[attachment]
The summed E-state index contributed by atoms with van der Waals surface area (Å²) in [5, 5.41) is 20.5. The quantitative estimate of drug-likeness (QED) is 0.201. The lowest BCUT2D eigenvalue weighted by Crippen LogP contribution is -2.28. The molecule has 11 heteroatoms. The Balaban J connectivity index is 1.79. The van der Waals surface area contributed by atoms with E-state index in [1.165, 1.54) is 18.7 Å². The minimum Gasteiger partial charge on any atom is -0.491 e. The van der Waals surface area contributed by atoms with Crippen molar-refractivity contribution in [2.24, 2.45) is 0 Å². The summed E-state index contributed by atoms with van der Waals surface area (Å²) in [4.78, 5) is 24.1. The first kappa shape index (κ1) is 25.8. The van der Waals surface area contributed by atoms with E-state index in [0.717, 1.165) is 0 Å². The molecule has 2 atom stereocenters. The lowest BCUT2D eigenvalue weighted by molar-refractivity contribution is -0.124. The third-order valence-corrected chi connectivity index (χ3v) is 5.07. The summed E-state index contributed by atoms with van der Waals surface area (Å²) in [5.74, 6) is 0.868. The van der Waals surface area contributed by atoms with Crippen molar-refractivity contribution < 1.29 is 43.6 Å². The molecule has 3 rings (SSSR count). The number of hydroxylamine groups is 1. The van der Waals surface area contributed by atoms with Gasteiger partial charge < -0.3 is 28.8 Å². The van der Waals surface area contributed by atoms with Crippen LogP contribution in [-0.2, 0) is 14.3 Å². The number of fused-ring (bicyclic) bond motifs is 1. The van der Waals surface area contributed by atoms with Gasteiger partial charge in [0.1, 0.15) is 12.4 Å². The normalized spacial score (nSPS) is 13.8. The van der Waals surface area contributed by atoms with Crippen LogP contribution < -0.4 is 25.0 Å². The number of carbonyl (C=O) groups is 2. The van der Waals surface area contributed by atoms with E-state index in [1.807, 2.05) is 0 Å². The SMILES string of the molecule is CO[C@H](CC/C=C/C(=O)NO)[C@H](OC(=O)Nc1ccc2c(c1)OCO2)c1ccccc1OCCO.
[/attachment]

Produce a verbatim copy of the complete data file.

The summed E-state index contributed by atoms with van der Waals surface area (Å²) in [5, 5.41) is 20.5. The quantitative estimate of drug-likeness (QED) is 0.201. The lowest BCUT2D eigenvalue weighted by Crippen LogP contribution is -2.28. The molecule has 11 heteroatoms. The Balaban J connectivity index is 1.79. The van der Waals surface area contributed by atoms with E-state index in [1.165, 1.54) is 18.7 Å². The minimum Gasteiger partial charge on any atom is -0.491 e. The van der Waals surface area contributed by atoms with Crippen molar-refractivity contribution in [2.24, 2.45) is 0 Å². The summed E-state index contributed by atoms with van der Waals surface area (Å²) in [4.78, 5) is 24.1. The first kappa shape index (κ1) is 25.8. The van der Waals surface area contributed by atoms with E-state index in [0.717, 1.165) is 0 Å². The molecule has 2 atom stereocenters. The lowest BCUT2D eigenvalue weighted by molar-refractivity contribution is -0.124. The third-order valence-corrected chi connectivity index (χ3v) is 5.07. The summed E-state index contributed by atoms with van der Waals surface area (Å²) in [5.74, 6) is 0.868. The van der Waals surface area contributed by atoms with Crippen molar-refractivity contribution < 1.29 is 43.6 Å². The molecule has 3 rings (SSSR count). The number of hydroxylamine groups is 1. The van der Waals surface area contributed by atoms with Gasteiger partial charge < -0.3 is 28.8 Å². The van der Waals surface area contributed by atoms with Crippen LogP contribution in [-0.2, 0) is 14.3 Å². The number of fused-ring (bicyclic) bond motifs is 1. The van der Waals surface area contributed by atoms with Gasteiger partial charge in [0.1, 0.15) is 12.4 Å². The normalized spacial score (nSPS) is 13.8. The van der Waals surface area contributed by atoms with Crippen LogP contribution < -0.4 is 25.0 Å². The number of carbonyl (C=O) groups is 2. The van der Waals surface area contributed by atoms with E-state index in [1.807, 2.05) is 0 Å². The SMILES string of the molecule is CO[C@H](CC/C=C/C(=O)NO)[C@H](OC(=O)Nc1ccc2c(c1)OCO2)c1ccccc1OCCO.